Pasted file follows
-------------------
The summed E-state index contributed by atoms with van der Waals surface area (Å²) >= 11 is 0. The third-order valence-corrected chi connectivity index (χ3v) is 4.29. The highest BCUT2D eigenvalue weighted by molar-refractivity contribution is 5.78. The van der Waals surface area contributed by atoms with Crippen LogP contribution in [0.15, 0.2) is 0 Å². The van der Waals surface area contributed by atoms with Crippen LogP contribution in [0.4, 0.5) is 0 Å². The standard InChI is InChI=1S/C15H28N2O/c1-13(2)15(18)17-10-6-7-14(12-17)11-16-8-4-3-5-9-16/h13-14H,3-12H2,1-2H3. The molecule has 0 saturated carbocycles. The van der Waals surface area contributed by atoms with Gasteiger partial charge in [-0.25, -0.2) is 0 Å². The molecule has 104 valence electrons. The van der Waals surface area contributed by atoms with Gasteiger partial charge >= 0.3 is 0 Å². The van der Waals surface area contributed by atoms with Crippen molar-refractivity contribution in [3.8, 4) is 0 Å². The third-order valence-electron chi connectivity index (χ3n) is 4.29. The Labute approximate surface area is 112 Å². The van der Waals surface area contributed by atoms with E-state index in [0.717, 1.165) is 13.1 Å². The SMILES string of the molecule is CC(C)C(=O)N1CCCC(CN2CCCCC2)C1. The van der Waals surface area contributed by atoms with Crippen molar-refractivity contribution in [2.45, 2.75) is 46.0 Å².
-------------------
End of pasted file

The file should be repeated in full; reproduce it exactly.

The summed E-state index contributed by atoms with van der Waals surface area (Å²) >= 11 is 0. The third-order valence-corrected chi connectivity index (χ3v) is 4.29. The highest BCUT2D eigenvalue weighted by molar-refractivity contribution is 5.78. The van der Waals surface area contributed by atoms with Crippen LogP contribution in [0.15, 0.2) is 0 Å². The van der Waals surface area contributed by atoms with Crippen LogP contribution in [0.4, 0.5) is 0 Å². The standard InChI is InChI=1S/C15H28N2O/c1-13(2)15(18)17-10-6-7-14(12-17)11-16-8-4-3-5-9-16/h13-14H,3-12H2,1-2H3. The molecule has 0 saturated carbocycles. The van der Waals surface area contributed by atoms with Gasteiger partial charge in [-0.25, -0.2) is 0 Å². The molecule has 104 valence electrons. The van der Waals surface area contributed by atoms with Gasteiger partial charge >= 0.3 is 0 Å². The van der Waals surface area contributed by atoms with Crippen molar-refractivity contribution in [3.8, 4) is 0 Å². The third-order valence-electron chi connectivity index (χ3n) is 4.29. The Labute approximate surface area is 112 Å². The van der Waals surface area contributed by atoms with E-state index in [0.717, 1.165) is 13.1 Å². The SMILES string of the molecule is CC(C)C(=O)N1CCCC(CN2CCCCC2)C1. The van der Waals surface area contributed by atoms with Crippen molar-refractivity contribution in [2.45, 2.75) is 46.0 Å².